Melbourne neo-soul artist Kye on the creative vision for her debut EP, ‘Good Company’


“I just love being in a room with multiple different ideas and I love that people can come in and challenge me as well.”

Kylie Chirunga launched her solo project, Kye, in 2019 with the pop and neo-soul influenced single ‘Good Company’. Courtesy of elegant hooks and electro-soul production, Kye’s debut single won support from both Triple J and Sony Music Australia. Now, two years later, the Melbourne-based artist is ready to release her debut EP, also titled Good Company.

For an artist’s first official release, ‘Good Company’ gave the impression of seasoned professionalism, belying the fact Kye was just 22 years old when it came out. The same can be said of the Good Company EP as a whole, which also includes the trio of recent singles, ‘Sometimes’, ‘Gold’ and ‘Tuesday’.

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But Kye’s artistic panache didn’t come from nowhere. Prior to releasing her debut single, the Zimbabwe-born artist had been non-stop gigging for a few years, initially as a solo performer and later as a backing vocalist with Sampa the Great and Genesis Owusu.

These experiences helped Kye develop her own artistic voice, while also opening her mind to the fruits of collaboration. Good Company is enriched by contributions from Kye’s friends and peers such as Sampa (on ‘Gold’), Jerome Farah (on ‘Tuesday’) and Touch Sensitive (on the disco banger ‘Finest Quality’), as well as producers Billy Davis, 18yoman and Styalz Fuego. We spoke to Kye about finding her voice, learning to collaborate and her spectacular visuals.

You’ve been performing regularly for five or six years now. What were your early gigging experiences in Melbourne like?

I was pretty isolated, just because I didn’t really know a lot of people in the scene yet and I also didn’t know where to find gigs and things. So I wasn’t really connecting with a lot of people, but I was playing a lot, a lot of gigs. I had been meeting with managers and trying to get my foot in the door in the industry and this one guy was like, “You need to go and play 100 gigs and come back.”

So I went and played 100 gigs that year and then the next year I did 160 and then the year after that it was 200 and the year after that it was something crazy, like 260. And that’s when I was like, “Okay, enough playing as many gigs as possible. I need to go and find my people and find the right gigs.”

That sounds like a gruelling apprenticeship. How clear was your artistic vision in the early days?

The vision definitely wasn’t clear for a long time. When you’re playing pub gigs and bar gigs, a lot of it is covers. It was great for me in that I figured out where my voice sat and what I sounded good on and what I actually like to sing. That’s when I started kneeling more towards that R&B, neo-soul, soul sound, because I would love doing Norah Jones covers or I would love singing ‘Crazy’ by Gnarls Barkley.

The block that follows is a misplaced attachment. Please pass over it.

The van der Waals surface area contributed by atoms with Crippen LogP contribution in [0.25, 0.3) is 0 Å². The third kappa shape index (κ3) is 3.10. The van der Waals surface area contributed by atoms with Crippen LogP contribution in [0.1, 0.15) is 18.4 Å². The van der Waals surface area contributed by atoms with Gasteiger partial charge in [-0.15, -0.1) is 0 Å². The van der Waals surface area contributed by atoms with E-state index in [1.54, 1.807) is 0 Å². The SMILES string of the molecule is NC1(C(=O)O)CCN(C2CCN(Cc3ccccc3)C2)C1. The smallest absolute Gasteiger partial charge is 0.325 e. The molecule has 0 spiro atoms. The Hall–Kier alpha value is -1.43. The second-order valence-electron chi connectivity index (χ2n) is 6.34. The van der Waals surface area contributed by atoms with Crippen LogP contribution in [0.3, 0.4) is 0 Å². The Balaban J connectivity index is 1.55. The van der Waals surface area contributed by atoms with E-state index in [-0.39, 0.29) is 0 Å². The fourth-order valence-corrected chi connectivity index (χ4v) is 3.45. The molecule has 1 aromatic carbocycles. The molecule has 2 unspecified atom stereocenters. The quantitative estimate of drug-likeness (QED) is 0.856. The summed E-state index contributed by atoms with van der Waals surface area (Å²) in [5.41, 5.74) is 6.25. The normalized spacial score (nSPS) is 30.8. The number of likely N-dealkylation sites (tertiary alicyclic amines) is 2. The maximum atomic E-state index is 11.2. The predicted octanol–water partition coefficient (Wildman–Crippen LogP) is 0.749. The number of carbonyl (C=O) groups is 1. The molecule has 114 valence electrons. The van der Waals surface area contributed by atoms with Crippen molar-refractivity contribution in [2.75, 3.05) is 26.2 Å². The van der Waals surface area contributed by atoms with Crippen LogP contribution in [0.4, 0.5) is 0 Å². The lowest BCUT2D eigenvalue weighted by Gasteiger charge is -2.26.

You’re pals with Billy Davis and featured on a couple of tracks on his latest album. The Good Company EP is also full of collaborations. Are you a natural collaborator?

Collaboration definitely became more of a mainstay for me a couple of years ago. Before that, I spent years solo writing and not really going into studios, just writing a lot of bedroom music on my guitar. After meeting Billy and kind of expanding and being in a lot more sessions, that really introduced me to the collaborative process and since then it’s been more of my thing. I find collaborating is my favourite way to create now. I just love being in a room with multiple different ideas and I love that people can come in and challenge me as well.

To collaborate successfully, there needs to be a certain amount of vulnerability and flexibility. How do you go with keeping an open mind through that process?

One of the things I had to break down before allowing myself to fully immerse myself in collaborative sessions was that my idea isn’t going to be the best one in the room every time. And even if it is, someone else is going to bring something to the table that’s going to make that idea explode. So when you drop that part of your ego that goes, ‘I’m the best and I know what I’m doing and I know what’s best for my song,’ you actually get to make some really great music.

You’ve made a couple of excellent music videos with director Sanjay de Silva and stylist Ntombi Moyo. Do you place a lot of emphasis on the visual side of things?

Massively. There’s something that fuels my creativity about the way that I dress or the way that I present myself or the way that I make my Instagram feed look or the way that my videos look. It’s this whole cohesive thing because I think it’s such an accurate representation of my personality.

I’m also diving into directing my own video clips. The next video clip is co-directed and co-styled [by me]. What I’m trying to do with my videos is build this cinematic Kye universe. So, the more videos of mine that you see, the more that you start to see things that are very distinctly Kye.

Kye’s debut EP, Good Company, is out November 19.

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